Culture counts at Cargill
Dec. 7, 2017
A commitment to food safety must come down from the top with every level believing that leadership supports them.
A successful food safety culture is dependent on employee behavior. Because of this overlap, Siemens’ food safety team partners with Cargill’s employee safety team to influence behaviors in a positive manner. “Understanding more about what motivates them and about what blind spots they might have and getting supervisors to work with them,” facilitates continuous improvement, she says.
Another critical piece of the food safety culture puzzle involves precise data collection, Siemens says, “and how do we use that data more proactively.” The key is collecting the right data that can be used to help the company’s teams working on the floors of its processing plants make the best decisions and allow them to assess if the processes need to be realigned. “Where can we best mitigate risk, and help our employees be successful?”
From a global standpoint, Siemens says conveying the company’s commitment to food safety and ensuring it permeates throughout the company, from the top-down, is crucial. “We have to have that visibility to make sure that they know that leadership supports them and that they are empowered in the food safety space.”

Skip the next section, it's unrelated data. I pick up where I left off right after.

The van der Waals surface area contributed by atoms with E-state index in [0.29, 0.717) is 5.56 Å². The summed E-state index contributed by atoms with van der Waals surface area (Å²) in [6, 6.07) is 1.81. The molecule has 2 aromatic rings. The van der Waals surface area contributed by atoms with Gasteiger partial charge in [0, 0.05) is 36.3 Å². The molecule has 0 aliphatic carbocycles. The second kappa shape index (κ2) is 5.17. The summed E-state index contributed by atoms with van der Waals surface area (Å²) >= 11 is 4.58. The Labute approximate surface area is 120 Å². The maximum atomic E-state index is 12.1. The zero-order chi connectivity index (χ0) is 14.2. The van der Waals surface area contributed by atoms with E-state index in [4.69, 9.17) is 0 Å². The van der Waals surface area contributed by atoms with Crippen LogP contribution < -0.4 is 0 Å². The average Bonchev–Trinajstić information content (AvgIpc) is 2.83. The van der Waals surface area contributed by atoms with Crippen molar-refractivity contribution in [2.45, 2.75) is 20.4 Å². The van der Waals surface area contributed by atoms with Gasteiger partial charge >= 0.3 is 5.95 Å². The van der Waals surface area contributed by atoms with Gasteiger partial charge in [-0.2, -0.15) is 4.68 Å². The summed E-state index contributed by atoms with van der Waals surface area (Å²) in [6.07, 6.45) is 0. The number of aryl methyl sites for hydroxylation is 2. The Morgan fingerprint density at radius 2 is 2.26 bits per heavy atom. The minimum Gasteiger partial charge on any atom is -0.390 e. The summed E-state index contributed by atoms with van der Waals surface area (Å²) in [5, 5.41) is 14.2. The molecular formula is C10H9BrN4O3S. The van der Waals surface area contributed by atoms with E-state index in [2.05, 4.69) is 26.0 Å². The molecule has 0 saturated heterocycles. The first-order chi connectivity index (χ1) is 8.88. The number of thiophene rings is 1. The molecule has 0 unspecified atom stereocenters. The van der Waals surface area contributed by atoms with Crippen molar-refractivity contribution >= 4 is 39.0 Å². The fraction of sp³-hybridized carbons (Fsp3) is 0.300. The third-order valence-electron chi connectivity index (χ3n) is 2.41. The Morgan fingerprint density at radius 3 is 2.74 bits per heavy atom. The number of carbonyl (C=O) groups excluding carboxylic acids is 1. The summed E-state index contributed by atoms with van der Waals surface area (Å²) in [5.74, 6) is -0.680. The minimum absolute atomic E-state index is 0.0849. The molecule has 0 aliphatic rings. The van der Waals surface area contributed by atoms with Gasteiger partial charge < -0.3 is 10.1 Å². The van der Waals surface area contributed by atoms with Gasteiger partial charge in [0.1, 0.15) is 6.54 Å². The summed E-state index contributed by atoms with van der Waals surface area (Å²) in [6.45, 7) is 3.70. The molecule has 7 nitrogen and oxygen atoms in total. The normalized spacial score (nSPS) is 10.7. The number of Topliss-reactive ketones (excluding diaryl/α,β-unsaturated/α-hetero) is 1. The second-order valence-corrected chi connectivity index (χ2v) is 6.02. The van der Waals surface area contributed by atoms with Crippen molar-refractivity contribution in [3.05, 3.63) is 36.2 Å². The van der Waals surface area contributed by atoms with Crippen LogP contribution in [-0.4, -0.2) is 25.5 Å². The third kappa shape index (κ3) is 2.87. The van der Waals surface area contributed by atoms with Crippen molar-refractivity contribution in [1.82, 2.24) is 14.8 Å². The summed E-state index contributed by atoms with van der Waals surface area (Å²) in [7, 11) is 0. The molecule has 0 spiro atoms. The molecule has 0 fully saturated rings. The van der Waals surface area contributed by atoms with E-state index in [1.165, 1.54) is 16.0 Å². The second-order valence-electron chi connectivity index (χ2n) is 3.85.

Cargill’s Food Safety Management System includes food safety verification and validation at its operations worldwide. This is one universal manner of maintaining control that is not always possible when it comes to other aspects of food safety culture.
Scaling up its standard for food safety culture and maintaining it at a high and consistent level at all of its facilities is an ongoing point of emphasis for Siemens and the supervisors and managers of the company’s diverse operations. Achieving success is assessed on a plant-by-plant basis and each facility and operation is treated like a standalone business. Various factors influence the success of each facility’s food safety culture. Variances include the history of each facility and whether they are Cargill legacy plants or one of the company’s acquired properties, where some cultures are already established. “While we have common procedures and common requirements, we do have to look at how those play out at all of those facilities and we’re very cognizant of that,” Siemens says.
Being a food safety professional at Cargill, Siemens says the company’s support allows her team to be empowered to make a difference each day. “We don’t have to answer questions about the ‘why,’” Siemens says. “Everybody knows the direction, so we continue to work on the ‘what’ and the ‘how.’”